If you lived in Oshawa in the 80s and 90s, you probably have one.
Maybe it’s become a laundry basket, maybe it holds holiday decorations, or perhaps you’re actually still using it as it was intended – to carry your groceries. Yes, we’re talking about the Knob Hill Farms black basket with the distinct bullhorn and wheat sheaf logo – what many ferried their produce, meat and dairy home in, back when Knob Hill was one of the first food terminal-style grocery stores in the GTA.
But the story of Knob Hill Farms Oshawa goes back to 1872, when the original building was built. It housed Ontario Malleable Iron Company, an “immense works” on Prospect Street (which we now call Front Street), making castings for both the agricultural and automotive industries. Founded by the Cowan brothers, it was was soon doing brisk business and at it’s height employed upwards of 800 workers. Despite a devastating fire in 1894, the iron works reopened in 1898, but after several changes of ownership, the company finally closed in 1977.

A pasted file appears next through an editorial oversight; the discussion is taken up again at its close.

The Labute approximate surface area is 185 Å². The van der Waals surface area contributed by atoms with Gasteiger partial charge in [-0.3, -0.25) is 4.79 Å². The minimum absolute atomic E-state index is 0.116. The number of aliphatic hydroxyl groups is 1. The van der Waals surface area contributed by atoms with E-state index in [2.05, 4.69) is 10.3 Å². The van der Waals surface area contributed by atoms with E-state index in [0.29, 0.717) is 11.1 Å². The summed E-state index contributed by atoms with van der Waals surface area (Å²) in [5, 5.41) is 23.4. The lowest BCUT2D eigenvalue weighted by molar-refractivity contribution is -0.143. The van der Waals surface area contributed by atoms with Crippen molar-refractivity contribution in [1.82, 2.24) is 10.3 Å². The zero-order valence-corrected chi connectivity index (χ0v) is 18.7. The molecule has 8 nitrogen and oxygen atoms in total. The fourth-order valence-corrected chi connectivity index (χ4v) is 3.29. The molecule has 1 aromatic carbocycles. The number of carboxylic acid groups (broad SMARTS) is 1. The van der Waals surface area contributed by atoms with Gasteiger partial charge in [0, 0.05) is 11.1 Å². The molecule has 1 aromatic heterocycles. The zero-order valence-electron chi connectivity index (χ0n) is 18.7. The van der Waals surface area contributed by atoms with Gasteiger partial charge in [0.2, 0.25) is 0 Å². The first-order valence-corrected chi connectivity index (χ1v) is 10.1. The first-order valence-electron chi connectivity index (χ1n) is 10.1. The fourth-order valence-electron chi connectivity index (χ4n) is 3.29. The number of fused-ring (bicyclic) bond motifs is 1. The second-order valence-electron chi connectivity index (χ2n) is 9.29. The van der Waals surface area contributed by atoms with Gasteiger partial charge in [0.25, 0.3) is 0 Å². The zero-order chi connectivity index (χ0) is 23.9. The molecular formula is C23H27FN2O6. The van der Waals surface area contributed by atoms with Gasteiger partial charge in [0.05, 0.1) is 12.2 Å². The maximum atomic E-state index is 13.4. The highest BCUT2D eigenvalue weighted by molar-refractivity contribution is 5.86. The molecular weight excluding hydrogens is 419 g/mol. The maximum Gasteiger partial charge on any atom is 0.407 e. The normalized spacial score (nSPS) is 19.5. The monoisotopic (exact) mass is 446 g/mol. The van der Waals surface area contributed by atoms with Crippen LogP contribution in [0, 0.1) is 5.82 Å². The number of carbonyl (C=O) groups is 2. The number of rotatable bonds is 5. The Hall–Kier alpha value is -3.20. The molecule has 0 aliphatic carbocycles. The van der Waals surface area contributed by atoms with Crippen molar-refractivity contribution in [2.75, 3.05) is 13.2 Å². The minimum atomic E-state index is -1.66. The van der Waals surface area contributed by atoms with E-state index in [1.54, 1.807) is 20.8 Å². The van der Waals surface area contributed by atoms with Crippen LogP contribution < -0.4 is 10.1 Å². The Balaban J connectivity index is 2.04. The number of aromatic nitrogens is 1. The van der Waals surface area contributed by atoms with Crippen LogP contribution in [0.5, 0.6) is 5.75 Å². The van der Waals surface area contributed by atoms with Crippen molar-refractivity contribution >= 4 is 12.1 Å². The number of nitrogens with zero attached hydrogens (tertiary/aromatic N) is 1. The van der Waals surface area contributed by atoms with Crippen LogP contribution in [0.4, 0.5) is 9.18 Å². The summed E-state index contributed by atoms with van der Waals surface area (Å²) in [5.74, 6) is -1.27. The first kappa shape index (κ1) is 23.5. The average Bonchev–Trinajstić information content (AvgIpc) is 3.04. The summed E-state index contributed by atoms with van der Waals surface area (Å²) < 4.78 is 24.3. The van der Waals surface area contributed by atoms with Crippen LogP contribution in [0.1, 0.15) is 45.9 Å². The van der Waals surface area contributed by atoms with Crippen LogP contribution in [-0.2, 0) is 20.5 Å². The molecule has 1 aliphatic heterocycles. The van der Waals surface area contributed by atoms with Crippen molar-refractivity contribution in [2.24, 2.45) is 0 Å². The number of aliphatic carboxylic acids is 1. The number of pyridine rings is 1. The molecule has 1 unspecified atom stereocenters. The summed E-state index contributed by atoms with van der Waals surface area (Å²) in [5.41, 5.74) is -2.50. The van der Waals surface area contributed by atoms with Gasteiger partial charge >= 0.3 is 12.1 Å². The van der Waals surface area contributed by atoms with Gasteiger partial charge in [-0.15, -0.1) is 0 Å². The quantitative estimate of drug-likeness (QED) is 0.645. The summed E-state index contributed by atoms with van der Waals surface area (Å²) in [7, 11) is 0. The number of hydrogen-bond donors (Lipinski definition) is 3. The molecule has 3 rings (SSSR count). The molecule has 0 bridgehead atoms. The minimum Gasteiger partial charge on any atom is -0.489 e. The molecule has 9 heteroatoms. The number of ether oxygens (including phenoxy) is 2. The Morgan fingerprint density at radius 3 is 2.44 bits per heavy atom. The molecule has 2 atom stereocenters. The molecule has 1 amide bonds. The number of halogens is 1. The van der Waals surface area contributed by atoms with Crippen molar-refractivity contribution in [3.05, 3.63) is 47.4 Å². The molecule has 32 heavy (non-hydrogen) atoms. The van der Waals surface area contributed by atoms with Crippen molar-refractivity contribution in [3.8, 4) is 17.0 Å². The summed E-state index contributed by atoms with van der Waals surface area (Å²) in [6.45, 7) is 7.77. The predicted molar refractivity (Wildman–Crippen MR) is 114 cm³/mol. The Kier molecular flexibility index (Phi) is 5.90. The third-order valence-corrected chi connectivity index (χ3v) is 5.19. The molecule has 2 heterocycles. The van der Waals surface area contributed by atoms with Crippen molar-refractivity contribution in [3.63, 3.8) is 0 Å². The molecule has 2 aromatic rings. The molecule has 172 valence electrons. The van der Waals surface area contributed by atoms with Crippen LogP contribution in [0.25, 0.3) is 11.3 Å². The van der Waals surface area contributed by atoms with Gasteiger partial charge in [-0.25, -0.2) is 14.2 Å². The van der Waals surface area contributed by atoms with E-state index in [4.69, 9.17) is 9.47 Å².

Enter Steve Stavro, who founded Knob Hill Farms, a grocery chain based in the GTA. The Knob Hill Farms Oshawa location was a whopping 226,000 square feet and sold groceries, household goods, and offered in-store services like a pharmacy, dentist, video rental and card shop. The store was a destination for discount groceries, however, by the late 1990s the “superstore” concept had become increasingly popular with other retailers like Loblaws and Costco. Due to increased competition Stavro closed all Knob Hill Farms stores in 2001.
The building was abandoned, but still stands today in a sea of weeds that creep through broken asphalt – a monolith of white steel siding, broken glass, and the distinct original brick facade that remained from the Ontario Malleable Iron Company.
However, this historic location will soon find new life from an unlikely source: Metrolinx. In 2024, when the GO Train Lakeshore East line expands into Bowmanville, the iron works/food terminal will become Oshawa’s newest train station linking Oshawa residents to the rest of the Golden Horseshoe. And as a nod to to the importance of the original iron company to the Oshawa area, they’ve promised to keep the historic facade.